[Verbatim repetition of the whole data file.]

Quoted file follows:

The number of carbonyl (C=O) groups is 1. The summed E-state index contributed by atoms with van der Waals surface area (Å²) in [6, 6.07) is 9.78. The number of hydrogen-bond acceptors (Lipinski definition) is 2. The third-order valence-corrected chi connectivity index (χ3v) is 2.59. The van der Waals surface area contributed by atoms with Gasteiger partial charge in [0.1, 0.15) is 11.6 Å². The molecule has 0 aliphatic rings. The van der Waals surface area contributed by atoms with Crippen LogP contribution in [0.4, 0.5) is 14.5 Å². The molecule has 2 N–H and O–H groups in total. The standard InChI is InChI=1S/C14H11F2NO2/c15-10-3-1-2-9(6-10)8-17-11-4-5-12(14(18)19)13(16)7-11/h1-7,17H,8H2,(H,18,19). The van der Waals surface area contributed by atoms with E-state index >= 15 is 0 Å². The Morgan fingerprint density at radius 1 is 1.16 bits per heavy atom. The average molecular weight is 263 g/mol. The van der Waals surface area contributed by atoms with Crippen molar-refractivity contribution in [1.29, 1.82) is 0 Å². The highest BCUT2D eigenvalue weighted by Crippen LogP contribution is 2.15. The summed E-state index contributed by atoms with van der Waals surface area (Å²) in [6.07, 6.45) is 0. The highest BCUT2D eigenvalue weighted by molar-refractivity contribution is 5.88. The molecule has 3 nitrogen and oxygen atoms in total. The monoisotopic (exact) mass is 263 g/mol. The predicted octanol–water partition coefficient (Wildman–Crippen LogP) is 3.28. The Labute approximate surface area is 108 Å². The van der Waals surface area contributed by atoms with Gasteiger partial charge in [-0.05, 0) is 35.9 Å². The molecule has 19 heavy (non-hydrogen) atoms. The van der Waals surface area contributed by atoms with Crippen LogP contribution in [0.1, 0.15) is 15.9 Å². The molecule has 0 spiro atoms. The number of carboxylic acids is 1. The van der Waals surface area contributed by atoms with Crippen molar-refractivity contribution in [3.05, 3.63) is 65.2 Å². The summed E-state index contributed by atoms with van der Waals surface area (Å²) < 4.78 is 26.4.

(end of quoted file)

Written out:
The number of carbonyl (C=O) groups is 1. The summed E-state index contributed by atoms with van der Waals surface area (Å²) in [6, 6.07) is 9.78. The number of hydrogen-bond acceptors (Lipinski definition) is 2. The third-order valence-corrected chi connectivity index (χ3v) is 2.59. The van der Waals surface area contributed by atoms with Gasteiger partial charge in [0.1, 0.15) is 11.6 Å². The molecule has 0 aliphatic rings. The van der Waals surface area contributed by atoms with Crippen LogP contribution in [0.4, 0.5) is 14.5 Å². The molecule has 2 N–H and O–H groups in total. The standard InChI is InChI=1S/C14H11F2NO2/c15-10-3-1-2-9(6-10)8-17-11-4-5-12(14(18)19)13(16)7-11/h1-7,17H,8H2,(H,18,19). The van der Waals surface area contributed by atoms with E-state index >= 15 is 0 Å². The Morgan fingerprint density at radius 1 is 1.16 bits per heavy atom. The average molecular weight is 263 g/mol. The van der Waals surface area contributed by atoms with Crippen molar-refractivity contribution in [1.29, 1.82) is 0 Å². The highest BCUT2D eigenvalue weighted by Crippen LogP contribution is 2.15. The summed E-state index contributed by atoms with van der Waals surface area (Å²) in [6.07, 6.45) is 0. The highest BCUT2D eigenvalue weighted by molar-refractivity contribution is 5.88. The molecule has 3 nitrogen and oxygen atoms in total. The monoisotopic (exact) mass is 263 g/mol. The predicted octanol–water partition coefficient (Wildman–Crippen LogP) is 3.28. The Labute approximate surface area is 108 Å². The van der Waals surface area contributed by atoms with Gasteiger partial charge in [-0.05, 0) is 35.9 Å². The molecule has 19 heavy (non-hydrogen) atoms. The van der Waals surface area contributed by atoms with Crippen LogP contribution in [0.1, 0.15) is 15.9 Å². The molecule has 0 spiro atoms. The number of carboxylic acids is 1. The van der Waals surface area contributed by atoms with Crippen molar-refractivity contribution in [3.05, 3.63) is 65.2 Å². The summed E-state index contributed by atoms with van der Waals surface area (Å²) < 4.78 is 26.4.